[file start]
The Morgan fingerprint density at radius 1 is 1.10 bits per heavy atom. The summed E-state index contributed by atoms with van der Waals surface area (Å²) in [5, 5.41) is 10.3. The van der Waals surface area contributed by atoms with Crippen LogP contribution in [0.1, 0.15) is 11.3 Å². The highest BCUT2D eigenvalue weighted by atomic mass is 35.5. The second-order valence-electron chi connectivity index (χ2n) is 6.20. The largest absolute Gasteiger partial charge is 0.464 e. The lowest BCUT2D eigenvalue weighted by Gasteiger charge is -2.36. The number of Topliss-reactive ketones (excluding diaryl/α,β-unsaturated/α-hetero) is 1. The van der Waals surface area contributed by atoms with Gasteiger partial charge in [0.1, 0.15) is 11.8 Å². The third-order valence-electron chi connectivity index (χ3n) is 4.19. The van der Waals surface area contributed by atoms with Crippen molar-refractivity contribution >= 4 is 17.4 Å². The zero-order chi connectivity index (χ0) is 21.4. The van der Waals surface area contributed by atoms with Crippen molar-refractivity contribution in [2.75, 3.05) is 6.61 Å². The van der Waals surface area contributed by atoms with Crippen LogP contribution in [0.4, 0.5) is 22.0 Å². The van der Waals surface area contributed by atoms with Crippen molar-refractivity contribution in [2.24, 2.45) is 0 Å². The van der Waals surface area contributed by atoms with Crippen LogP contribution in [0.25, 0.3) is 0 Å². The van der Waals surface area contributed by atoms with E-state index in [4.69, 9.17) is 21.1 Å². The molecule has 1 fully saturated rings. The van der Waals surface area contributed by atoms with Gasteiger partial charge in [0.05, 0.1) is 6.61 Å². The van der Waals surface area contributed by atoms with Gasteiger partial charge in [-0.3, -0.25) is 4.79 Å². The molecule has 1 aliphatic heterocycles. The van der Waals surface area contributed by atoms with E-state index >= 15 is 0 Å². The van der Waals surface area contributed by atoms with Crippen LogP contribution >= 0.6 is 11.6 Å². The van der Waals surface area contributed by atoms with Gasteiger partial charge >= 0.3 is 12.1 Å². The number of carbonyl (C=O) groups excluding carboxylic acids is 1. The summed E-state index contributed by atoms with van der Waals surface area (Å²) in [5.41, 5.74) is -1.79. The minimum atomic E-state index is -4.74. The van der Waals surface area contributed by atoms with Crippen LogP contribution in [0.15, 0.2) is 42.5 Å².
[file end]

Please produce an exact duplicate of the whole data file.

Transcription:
The Morgan fingerprint density at radius 1 is 1.10 bits per heavy atom. The summed E-state index contributed by atoms with van der Waals surface area (Å²) in [5, 5.41) is 10.3. The van der Waals surface area contributed by atoms with Crippen LogP contribution in [0.1, 0.15) is 11.3 Å². The highest BCUT2D eigenvalue weighted by atomic mass is 35.5. The second-order valence-electron chi connectivity index (χ2n) is 6.20. The largest absolute Gasteiger partial charge is 0.464 e. The lowest BCUT2D eigenvalue weighted by Gasteiger charge is -2.36. The number of Topliss-reactive ketones (excluding diaryl/α,β-unsaturated/α-hetero) is 1. The van der Waals surface area contributed by atoms with Gasteiger partial charge in [0.1, 0.15) is 11.8 Å². The third-order valence-electron chi connectivity index (χ3n) is 4.19. The van der Waals surface area contributed by atoms with Crippen molar-refractivity contribution >= 4 is 17.4 Å². The zero-order chi connectivity index (χ0) is 21.4. The van der Waals surface area contributed by atoms with Crippen molar-refractivity contribution in [2.75, 3.05) is 6.61 Å². The van der Waals surface area contributed by atoms with Crippen LogP contribution in [0.4, 0.5) is 22.0 Å². The van der Waals surface area contributed by atoms with Crippen molar-refractivity contribution in [2.24, 2.45) is 0 Å². The van der Waals surface area contributed by atoms with Crippen LogP contribution in [0.25, 0.3) is 0 Å². The van der Waals surface area contributed by atoms with E-state index in [4.69, 9.17) is 21.1 Å². The molecule has 1 fully saturated rings. The van der Waals surface area contributed by atoms with Gasteiger partial charge in [0.05, 0.1) is 6.61 Å². The van der Waals surface area contributed by atoms with Gasteiger partial charge in [-0.3, -0.25) is 4.79 Å². The molecule has 1 aliphatic heterocycles. The van der Waals surface area contributed by atoms with E-state index >= 15 is 0 Å². The van der Waals surface area contributed by atoms with Crippen LogP contribution >= 0.6 is 11.6 Å². The van der Waals surface area contributed by atoms with Gasteiger partial charge >= 0.3 is 12.1 Å². The number of carbonyl (C=O) groups excluding carboxylic acids is 1. The summed E-state index contributed by atoms with van der Waals surface area (Å²) in [5.41, 5.74) is -1.79. The minimum atomic E-state index is -4.74. The van der Waals surface area contributed by atoms with Crippen LogP contribution in [0.15, 0.2) is 42.5 Å².